Dark Night of the Soul is an absolutely stunning album bringing together the unique talents of Sparklehorse and Dangermouse with a sprinkling of perfectly chosen guest vocalists (including David Lynch!). It is so consistently excellent that choosing a favourite is all but impossible. On this track the vocals are provided by Gruff Rhys from Neon Neon and the Super Furry Animals. The appeal of the track is how the bleak subject matter is contrasting with the lilting, almost jolly backing. Whether this was an intentional comment on the ease with which we accept the need for military intervention or purely coincidental is secondary to the primary enjoyment of a successful combination of seemingly hostile elements. I’ve chosen a video which uses a brilliant animation from 1982 which compliments the song perfectly.

‘Ballad of the Green Berets’ by Sgt Barry Sadler

I suspect my affection for this songs comes more from its value to me as a history teacher rather than an admiration of its composition. The melody is basic but the lyrics are a fascinating depiction of war as glory and the fact this song topped the US chart in the mid-60s shows how public opinion was once in favour of the Vietnam Conflict. It is easy to dismiss it as disposable propaganda yet when considered as a tribute to fallen friends as the writer intended it is actually tremendously moving and far more affecting than the plethora of sanctimonious anti-war songs latching on to a public mood to revive their own flagging career (cough* Greenday*cough)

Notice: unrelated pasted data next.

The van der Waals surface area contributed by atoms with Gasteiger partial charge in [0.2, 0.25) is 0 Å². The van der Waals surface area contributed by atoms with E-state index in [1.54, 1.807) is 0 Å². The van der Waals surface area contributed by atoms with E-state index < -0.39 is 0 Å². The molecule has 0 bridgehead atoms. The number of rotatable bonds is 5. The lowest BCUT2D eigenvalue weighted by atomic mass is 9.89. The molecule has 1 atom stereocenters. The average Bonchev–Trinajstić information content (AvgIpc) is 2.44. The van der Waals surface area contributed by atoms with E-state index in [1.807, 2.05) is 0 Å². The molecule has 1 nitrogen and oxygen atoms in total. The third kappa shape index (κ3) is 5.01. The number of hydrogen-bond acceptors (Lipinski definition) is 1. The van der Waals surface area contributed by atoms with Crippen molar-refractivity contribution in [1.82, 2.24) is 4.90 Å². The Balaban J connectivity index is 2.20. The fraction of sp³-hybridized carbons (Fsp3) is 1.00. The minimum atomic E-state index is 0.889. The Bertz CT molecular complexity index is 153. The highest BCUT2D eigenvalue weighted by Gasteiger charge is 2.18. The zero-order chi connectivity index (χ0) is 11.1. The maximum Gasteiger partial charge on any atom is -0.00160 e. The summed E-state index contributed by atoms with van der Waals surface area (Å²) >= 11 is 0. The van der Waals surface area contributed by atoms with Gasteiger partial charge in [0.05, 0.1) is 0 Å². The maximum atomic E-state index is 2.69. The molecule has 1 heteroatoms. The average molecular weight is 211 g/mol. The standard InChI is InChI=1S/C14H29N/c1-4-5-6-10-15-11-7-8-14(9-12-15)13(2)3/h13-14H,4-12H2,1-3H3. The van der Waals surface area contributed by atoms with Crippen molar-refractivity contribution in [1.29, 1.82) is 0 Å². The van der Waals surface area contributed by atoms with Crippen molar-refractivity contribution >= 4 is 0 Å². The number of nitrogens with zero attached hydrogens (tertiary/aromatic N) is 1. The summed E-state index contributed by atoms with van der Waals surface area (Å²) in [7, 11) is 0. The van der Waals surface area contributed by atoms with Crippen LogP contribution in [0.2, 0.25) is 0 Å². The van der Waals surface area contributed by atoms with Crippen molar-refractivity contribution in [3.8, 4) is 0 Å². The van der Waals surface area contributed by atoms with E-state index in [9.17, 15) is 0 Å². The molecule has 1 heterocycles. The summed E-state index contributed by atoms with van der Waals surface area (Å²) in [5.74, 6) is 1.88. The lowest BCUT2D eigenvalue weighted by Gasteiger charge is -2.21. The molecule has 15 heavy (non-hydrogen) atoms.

‘Two Tribes’ by Frankie Goes to Hollywood

I used to hate the eighties. Perhaps it was reaching my teens in the following decade which made me loathe the prior decade. It seemed so bombastic, cliched and full of atrocious music usually sung by men wearing make up. It was only when I bid farewell to my teen years that I began to discover that lurking beneath the surface of excreta was some of the most brilliant, socially aware music ever committed to record. In the case of Frankie Goes to Hollywood they managed to combine a wit and eye for parody with challenging messages. Two Tribes is a sublime comment on the Cold War which manages to avoid polemics and instead offers a withering rebuke to both parties.

‘Landlocked Blues’ by Bright Eyes

One of the highlights from one of my favourite albums ever made. I won’t linger on analysing the song as it stands for itself but one angle that I’m not sure others share is how this song reminds me of this scene from Terminator 2: Judgment Day. I remember the first time I heard the lyric about ‘kids playing guns in the street’ it cast my mind back immediately to this scene. It seems like a cruel twist of fate that the facet which drives human kind to achieve great things – namely competition and desire to be the best – is also the catalyst for so much pain and suffering.

That’s it from me, I’ll try not to leave it so long between blogs in future. A word of warning; I managed to get Ryan Adams tickets for June so expect even more Ryan worship than usual as my excitement builds.